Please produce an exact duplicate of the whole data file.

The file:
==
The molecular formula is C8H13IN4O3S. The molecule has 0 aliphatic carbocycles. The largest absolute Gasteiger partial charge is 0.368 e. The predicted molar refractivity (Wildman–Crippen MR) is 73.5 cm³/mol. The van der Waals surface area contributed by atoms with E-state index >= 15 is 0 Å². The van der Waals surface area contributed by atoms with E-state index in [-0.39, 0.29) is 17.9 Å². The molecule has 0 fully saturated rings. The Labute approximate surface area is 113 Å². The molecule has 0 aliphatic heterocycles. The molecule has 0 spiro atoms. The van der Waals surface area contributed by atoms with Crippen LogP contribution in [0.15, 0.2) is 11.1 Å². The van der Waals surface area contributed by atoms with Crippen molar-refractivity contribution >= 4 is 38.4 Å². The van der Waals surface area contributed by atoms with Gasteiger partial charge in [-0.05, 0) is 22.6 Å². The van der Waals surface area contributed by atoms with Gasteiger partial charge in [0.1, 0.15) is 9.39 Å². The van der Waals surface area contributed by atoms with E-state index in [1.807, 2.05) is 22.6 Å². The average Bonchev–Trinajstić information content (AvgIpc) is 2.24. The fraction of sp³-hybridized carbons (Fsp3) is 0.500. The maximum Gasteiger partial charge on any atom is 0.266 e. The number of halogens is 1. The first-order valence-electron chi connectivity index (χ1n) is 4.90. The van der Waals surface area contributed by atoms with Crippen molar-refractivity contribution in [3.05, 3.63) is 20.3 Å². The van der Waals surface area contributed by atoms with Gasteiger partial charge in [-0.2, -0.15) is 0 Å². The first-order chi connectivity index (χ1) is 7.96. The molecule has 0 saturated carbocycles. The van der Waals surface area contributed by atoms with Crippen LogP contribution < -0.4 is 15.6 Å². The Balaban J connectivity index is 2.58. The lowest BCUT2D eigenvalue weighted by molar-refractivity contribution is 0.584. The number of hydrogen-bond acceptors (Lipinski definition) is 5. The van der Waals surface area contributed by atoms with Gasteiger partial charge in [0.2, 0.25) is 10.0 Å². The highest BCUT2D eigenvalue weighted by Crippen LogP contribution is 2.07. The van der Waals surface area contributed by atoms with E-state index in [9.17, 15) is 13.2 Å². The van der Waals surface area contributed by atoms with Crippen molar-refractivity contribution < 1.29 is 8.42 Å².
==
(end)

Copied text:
The molecular formula is C8H13IN4O3S. The molecule has 0 aliphatic carbocycles. The largest absolute Gasteiger partial charge is 0.368 e. The predicted molar refractivity (Wildman–Crippen MR) is 73.5 cm³/mol. The van der Waals surface area contributed by atoms with E-state index >= 15 is 0 Å². The van der Waals surface area contributed by atoms with E-state index in [-0.39, 0.29) is 17.9 Å². The molecule has 0 fully saturated rings. The Labute approximate surface area is 113 Å². The molecule has 0 aliphatic heterocycles. The molecule has 0 spiro atoms. The van der Waals surface area contributed by atoms with Crippen LogP contribution in [0.15, 0.2) is 11.1 Å². The van der Waals surface area contributed by atoms with Crippen molar-refractivity contribution >= 4 is 38.4 Å². The van der Waals surface area contributed by atoms with Gasteiger partial charge in [-0.05, 0) is 22.6 Å². The van der Waals surface area contributed by atoms with Gasteiger partial charge in [0.1, 0.15) is 9.39 Å². The van der Waals surface area contributed by atoms with E-state index in [1.807, 2.05) is 22.6 Å². The average Bonchev–Trinajstić information content (AvgIpc) is 2.24. The fraction of sp³-hybridized carbons (Fsp3) is 0.500. The maximum Gasteiger partial charge on any atom is 0.266 e. The number of halogens is 1. The first-order valence-electron chi connectivity index (χ1n) is 4.90. The van der Waals surface area contributed by atoms with Crippen molar-refractivity contribution in [3.05, 3.63) is 20.3 Å². The van der Waals surface area contributed by atoms with Gasteiger partial charge in [-0.2, -0.15) is 0 Å². The first-order chi connectivity index (χ1) is 7.96. The molecule has 0 saturated carbocycles. The van der Waals surface area contributed by atoms with Crippen LogP contribution < -0.4 is 15.6 Å². The Balaban J connectivity index is 2.58. The lowest BCUT2D eigenvalue weighted by molar-refractivity contribution is 0.584. The number of hydrogen-bond acceptors (Lipinski definition) is 5. The van der Waals surface area contributed by atoms with Gasteiger partial charge in [0.2, 0.25) is 10.0 Å². The highest BCUT2D eigenvalue weighted by Crippen LogP contribution is 2.07. The van der Waals surface area contributed by atoms with E-state index in [9.17, 15) is 13.2 Å². The van der Waals surface area contributed by atoms with Crippen molar-refractivity contribution < 1.29 is 8.42 Å².